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Night visitor

It's always a hoot to see wildlife.

Bob Walters is the DWR's Watchable Wildlife program coordinator. He is an avid birder who loves Utah's amazing wildlife, particularly Salt Lake City's resident peregrine falcons.

It happened again the other night: I fell asleep on the couch and woke up well after midnight. After turning off the TV, I wandered out to the frosty patio and looked around. Suddenly, out of the corner of my eye, I saw something large soar through the air across my backyard.

I craned my neck and finally spotted an unfamiliar blob on top of the fence. By size, I knew it was an owl, but there are four species of large owls normally found in Utah. So which one was it?

Most owls hunt their prey at night, feeding on small mammals, insects and other birds.

Most owls hunt their prey at night, feeding on small mammals, insects and other birds.

Of course, if I approached the owl, it would fly off and there would be no way to clinch the identification. I needed my binoculars and hurried in to grab them from the kitchen.

Not surprisingly, upon my return to the patio, the “blob” was gone. Frustrated, I was forced to conclude that, by size, it was a great horned owl. But I could not make a positive, completely confident identification.

That sighting wasn’t the only time I’ve had to add a question mark to the entry in my field ledger. There have been dozens of occasions when I saw an animal from a distance—or heard about one at a particular location—and arrived only to discover that it was nowhere to be found.

Animals are many things, but they are especially mobile! The ability to fly, leap, dash or swim gives animals an incredible advantage when it comes to finding food or escaping from predators.

Unfortunately, humans aren’t as mobile as the animals we enjoy watching. It’s easy to get frustrated when creatures are there one moment and gone the next. That’s why you should plan to attend one of Utah’s many upcoming Watchable Wildlife program events.

Scheduled throughout the year, these activities are ideal for anyone who loves wildlife. You can see animals you wouldn’t normally find on your own and get a longer, better look at them than I did at the owl from my patio!

I had a good chat with a raven last year when we released a rehabilitated owl into the wild.

I had a good chat with a raven last year when we released a rehabilitated owl into the wild.

5 Responses to Night visitor

  1. This is a great story…I think owls are the neatest of birds. My father was raised in Mt Pleasant Utah and had two owls named Hoot and Poot. He has pictures of them also…But, I have a question about the Peregrine falcons on the web cam. There is one egg left…will it hatch? We were wondering at the office if it should have hatched already because the other two have. Will it survive if it does hatch? Will it be too young to compete for food? We all have this on our computers. We can work too, because we have dual monitors…a necessity for our job.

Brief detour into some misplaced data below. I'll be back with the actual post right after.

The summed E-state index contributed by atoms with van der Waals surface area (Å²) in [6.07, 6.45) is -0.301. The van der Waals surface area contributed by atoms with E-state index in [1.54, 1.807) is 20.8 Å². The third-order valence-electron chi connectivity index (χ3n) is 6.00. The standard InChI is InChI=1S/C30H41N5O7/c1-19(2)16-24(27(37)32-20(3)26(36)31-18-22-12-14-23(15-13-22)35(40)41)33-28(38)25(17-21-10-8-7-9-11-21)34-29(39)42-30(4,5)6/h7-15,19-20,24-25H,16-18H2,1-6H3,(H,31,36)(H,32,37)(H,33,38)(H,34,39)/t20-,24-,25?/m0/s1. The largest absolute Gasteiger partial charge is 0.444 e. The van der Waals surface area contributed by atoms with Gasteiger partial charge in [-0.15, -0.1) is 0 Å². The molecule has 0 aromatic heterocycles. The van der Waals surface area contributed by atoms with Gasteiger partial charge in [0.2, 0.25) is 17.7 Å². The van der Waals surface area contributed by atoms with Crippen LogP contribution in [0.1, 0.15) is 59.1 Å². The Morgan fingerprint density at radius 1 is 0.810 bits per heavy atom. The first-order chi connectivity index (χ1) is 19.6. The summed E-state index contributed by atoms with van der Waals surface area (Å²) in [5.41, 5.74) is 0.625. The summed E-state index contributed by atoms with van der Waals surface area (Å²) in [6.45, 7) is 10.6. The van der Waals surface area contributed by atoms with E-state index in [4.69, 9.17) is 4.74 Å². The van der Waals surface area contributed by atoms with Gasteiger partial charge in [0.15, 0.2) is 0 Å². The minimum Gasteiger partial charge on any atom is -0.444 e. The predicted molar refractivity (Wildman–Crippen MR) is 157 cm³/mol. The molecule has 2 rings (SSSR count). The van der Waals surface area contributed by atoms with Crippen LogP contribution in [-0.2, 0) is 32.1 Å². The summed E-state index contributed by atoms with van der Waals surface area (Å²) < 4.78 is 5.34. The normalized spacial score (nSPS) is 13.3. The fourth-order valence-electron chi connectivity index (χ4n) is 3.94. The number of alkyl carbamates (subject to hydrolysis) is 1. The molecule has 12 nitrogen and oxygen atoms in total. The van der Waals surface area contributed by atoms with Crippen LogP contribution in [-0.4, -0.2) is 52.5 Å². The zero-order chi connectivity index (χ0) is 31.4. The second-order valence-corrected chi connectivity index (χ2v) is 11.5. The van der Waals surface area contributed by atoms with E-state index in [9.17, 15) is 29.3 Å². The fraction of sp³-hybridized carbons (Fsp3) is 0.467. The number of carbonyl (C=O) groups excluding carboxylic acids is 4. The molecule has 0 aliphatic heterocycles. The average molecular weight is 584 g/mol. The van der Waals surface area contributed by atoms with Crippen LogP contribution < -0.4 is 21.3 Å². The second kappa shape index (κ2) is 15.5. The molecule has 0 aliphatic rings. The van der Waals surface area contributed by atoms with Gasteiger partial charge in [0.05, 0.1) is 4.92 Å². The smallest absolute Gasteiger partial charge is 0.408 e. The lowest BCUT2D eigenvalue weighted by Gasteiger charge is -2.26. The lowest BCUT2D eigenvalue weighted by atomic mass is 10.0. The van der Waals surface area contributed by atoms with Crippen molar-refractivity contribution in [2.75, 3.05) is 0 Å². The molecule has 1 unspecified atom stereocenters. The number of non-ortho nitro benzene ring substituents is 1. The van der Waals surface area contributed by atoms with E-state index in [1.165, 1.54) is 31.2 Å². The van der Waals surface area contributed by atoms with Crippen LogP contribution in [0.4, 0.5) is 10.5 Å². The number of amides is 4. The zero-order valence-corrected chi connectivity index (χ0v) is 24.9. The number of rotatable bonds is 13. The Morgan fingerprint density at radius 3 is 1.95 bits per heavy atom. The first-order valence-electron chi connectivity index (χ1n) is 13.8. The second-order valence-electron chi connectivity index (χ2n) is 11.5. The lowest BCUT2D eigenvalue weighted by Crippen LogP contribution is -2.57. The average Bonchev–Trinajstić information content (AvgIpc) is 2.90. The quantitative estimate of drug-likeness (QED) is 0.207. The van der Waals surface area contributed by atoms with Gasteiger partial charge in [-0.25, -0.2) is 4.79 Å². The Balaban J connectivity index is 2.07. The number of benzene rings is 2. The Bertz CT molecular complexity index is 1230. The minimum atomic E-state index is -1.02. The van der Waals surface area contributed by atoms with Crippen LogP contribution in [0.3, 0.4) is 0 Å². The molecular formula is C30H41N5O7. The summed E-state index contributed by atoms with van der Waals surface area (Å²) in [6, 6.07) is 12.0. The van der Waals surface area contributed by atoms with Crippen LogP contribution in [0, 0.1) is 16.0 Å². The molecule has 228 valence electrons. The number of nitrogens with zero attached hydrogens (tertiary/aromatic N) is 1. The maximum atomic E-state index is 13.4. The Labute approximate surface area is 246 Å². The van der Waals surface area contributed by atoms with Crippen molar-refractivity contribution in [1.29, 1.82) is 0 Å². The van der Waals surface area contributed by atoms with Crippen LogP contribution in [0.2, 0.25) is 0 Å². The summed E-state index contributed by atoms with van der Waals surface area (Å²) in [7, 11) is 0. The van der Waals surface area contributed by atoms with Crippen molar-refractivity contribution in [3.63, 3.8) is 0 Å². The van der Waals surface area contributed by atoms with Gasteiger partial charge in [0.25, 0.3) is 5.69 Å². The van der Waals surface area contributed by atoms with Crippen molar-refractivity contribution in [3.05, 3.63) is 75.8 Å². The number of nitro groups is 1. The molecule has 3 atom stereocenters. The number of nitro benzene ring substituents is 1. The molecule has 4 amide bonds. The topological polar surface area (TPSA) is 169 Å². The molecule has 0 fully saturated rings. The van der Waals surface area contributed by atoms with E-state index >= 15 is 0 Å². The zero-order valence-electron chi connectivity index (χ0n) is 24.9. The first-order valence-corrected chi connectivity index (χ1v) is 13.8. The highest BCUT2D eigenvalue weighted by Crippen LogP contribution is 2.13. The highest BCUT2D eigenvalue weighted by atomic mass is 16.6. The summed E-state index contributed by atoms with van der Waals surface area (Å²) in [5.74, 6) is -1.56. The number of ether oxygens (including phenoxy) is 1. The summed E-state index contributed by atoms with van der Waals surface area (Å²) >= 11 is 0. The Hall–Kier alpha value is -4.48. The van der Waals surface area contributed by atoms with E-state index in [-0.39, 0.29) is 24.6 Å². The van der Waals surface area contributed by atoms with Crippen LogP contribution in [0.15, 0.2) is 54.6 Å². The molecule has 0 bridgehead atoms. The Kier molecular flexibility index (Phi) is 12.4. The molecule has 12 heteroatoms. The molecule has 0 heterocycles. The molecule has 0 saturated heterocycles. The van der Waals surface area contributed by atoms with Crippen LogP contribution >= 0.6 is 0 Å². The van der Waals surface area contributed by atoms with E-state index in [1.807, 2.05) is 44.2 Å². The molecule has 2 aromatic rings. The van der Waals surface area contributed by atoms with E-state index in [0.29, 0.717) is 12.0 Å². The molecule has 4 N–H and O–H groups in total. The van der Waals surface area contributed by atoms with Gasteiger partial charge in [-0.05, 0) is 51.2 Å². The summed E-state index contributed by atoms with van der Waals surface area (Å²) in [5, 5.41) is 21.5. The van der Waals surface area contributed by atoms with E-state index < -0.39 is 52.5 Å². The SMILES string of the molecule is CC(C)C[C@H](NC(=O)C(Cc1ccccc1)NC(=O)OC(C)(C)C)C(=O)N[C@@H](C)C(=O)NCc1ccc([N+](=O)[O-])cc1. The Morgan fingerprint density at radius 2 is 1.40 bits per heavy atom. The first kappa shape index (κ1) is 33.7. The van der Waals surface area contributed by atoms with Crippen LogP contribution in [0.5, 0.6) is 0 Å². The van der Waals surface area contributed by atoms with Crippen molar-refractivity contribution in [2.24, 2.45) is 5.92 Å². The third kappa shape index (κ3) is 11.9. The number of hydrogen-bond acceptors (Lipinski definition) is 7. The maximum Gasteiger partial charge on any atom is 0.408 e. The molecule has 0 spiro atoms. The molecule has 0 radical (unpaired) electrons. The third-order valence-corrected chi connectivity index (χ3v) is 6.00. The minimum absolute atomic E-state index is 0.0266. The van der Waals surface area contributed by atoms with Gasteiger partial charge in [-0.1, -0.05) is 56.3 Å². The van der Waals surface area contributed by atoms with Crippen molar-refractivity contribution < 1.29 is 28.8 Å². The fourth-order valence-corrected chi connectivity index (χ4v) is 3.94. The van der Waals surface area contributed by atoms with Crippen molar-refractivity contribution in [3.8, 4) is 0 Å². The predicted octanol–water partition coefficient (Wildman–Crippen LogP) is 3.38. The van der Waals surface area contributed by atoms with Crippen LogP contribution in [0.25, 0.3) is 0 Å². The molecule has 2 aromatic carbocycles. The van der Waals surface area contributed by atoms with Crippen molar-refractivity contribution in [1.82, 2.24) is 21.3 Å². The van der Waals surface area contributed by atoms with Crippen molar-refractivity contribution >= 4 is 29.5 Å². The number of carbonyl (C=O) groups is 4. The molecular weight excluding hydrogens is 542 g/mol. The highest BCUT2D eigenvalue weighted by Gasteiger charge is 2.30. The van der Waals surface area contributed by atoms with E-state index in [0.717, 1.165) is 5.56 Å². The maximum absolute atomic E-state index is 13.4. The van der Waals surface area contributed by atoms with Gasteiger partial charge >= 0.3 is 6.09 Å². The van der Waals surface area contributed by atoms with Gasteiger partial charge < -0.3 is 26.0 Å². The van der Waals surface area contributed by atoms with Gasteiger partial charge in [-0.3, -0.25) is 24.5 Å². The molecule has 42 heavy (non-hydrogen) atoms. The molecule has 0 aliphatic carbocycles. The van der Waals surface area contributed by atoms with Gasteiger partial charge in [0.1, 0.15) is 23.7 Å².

Thank you,

  2. Time will tell. But, the interval of time from detection of the second to the third egg was one day more than the interval between numbers one and two. This may mean something and it may not. I’d love to be pleasantly surprised, even though, as you can see, the adults are not paying the egg much, if any, attention. For what it is worth and “off the top”, I believe that in 2007 the fourth egg to hatch showed up two, or even three days after number three hatched.

    I should add that if an eyas hatches out from egg number 3, I believe that it could very well survive and compete successfully with its siblings. Again, in 2007, we had one little guy that was a scrapper – he appeared fearless and would streak in and steal food from the others in the blink of an eye!

    Thanks for your continuing interest and support for the project!

  3. Im from IL and had a barn owl come out of a tree just after dark and pick my hat off my head the hat had a white ball on top like a normal ball cap. The owl held my hat for some time on a low tree branch and looked me up and down. I didnt even bat a eye i stayed dead still. The owl did drop the hat after a long look at it. Why it did it? Its an experience I will never forget.

  4. ^ Owls will happily eat small eggs, thus i think this particular owl thought your hat had an egg on top, and this looked tasty. Glad you got your hat back 🙂

  5. I had owls in my backyard last night. I couldn’t tell what kind because I was out in the hot tub and it was dark. There were 2 smaller ones and a larger one so I am assuming a young family. They didn’t seem scared of me at all as they were very close to the house and practically over the hot tub (in a tree). I love animals, however I do have 2 cats that are indoor outdoor, so i don’t really want the owls hanging around. I know the larger ones are able to get smaller cats/dogs. Is there anything I can do to deter these nighttime visitors from my area?

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